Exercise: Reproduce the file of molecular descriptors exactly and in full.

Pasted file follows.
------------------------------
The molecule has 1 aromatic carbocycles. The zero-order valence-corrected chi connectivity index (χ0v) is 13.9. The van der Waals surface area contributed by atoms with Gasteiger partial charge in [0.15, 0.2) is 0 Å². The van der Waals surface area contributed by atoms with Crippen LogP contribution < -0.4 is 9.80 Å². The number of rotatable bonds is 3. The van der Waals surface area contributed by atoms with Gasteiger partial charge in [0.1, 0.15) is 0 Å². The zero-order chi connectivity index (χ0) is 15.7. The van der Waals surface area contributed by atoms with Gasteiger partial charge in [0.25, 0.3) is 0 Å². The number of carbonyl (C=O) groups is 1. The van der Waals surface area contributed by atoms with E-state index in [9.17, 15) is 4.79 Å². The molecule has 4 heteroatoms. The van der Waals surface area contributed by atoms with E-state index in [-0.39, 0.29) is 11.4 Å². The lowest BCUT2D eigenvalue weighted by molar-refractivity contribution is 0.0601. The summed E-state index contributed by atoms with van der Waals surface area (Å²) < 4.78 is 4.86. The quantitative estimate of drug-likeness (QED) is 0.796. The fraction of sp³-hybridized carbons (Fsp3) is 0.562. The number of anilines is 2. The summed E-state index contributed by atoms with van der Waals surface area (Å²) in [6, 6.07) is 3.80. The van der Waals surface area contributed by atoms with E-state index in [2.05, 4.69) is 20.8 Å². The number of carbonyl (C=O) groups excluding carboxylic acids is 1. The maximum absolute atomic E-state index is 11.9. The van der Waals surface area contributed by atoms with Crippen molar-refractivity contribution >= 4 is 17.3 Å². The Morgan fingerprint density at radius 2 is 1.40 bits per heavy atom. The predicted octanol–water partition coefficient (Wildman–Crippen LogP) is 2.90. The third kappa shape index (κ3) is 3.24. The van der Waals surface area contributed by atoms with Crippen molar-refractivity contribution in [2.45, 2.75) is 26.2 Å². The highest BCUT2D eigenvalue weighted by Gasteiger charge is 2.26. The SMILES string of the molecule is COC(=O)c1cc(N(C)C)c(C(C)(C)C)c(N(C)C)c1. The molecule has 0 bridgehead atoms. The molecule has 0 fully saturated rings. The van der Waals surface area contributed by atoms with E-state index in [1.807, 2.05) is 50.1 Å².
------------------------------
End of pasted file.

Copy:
The molecule has 1 aromatic carbocycles. The zero-order valence-corrected chi connectivity index (χ0v) is 13.9. The van der Waals surface area contributed by atoms with Gasteiger partial charge in [0.15, 0.2) is 0 Å². The van der Waals surface area contributed by atoms with Crippen LogP contribution < -0.4 is 9.80 Å². The number of rotatable bonds is 3. The van der Waals surface area contributed by atoms with Gasteiger partial charge in [0.1, 0.15) is 0 Å². The zero-order chi connectivity index (χ0) is 15.7. The van der Waals surface area contributed by atoms with Gasteiger partial charge in [0.25, 0.3) is 0 Å². The number of carbonyl (C=O) groups is 1. The van der Waals surface area contributed by atoms with E-state index in [9.17, 15) is 4.79 Å². The molecule has 4 heteroatoms. The van der Waals surface area contributed by atoms with E-state index in [-0.39, 0.29) is 11.4 Å². The lowest BCUT2D eigenvalue weighted by molar-refractivity contribution is 0.0601. The summed E-state index contributed by atoms with van der Waals surface area (Å²) < 4.78 is 4.86. The quantitative estimate of drug-likeness (QED) is 0.796. The fraction of sp³-hybridized carbons (Fsp3) is 0.562. The number of anilines is 2. The summed E-state index contributed by atoms with van der Waals surface area (Å²) in [6, 6.07) is 3.80. The van der Waals surface area contributed by atoms with E-state index in [2.05, 4.69) is 20.8 Å². The number of carbonyl (C=O) groups excluding carboxylic acids is 1. The maximum absolute atomic E-state index is 11.9. The van der Waals surface area contributed by atoms with Crippen molar-refractivity contribution >= 4 is 17.3 Å². The Morgan fingerprint density at radius 2 is 1.40 bits per heavy atom. The predicted octanol–water partition coefficient (Wildman–Crippen LogP) is 2.90. The third kappa shape index (κ3) is 3.24. The van der Waals surface area contributed by atoms with Crippen molar-refractivity contribution in [2.45, 2.75) is 26.2 Å². The highest BCUT2D eigenvalue weighted by Gasteiger charge is 2.26. The SMILES string of the molecule is COC(=O)c1cc(N(C)C)c(C(C)(C)C)c(N(C)C)c1. The molecule has 0 bridgehead atoms. The molecule has 0 fully saturated rings. The van der Waals surface area contributed by atoms with E-state index in [1.807, 2.05) is 50.1 Å².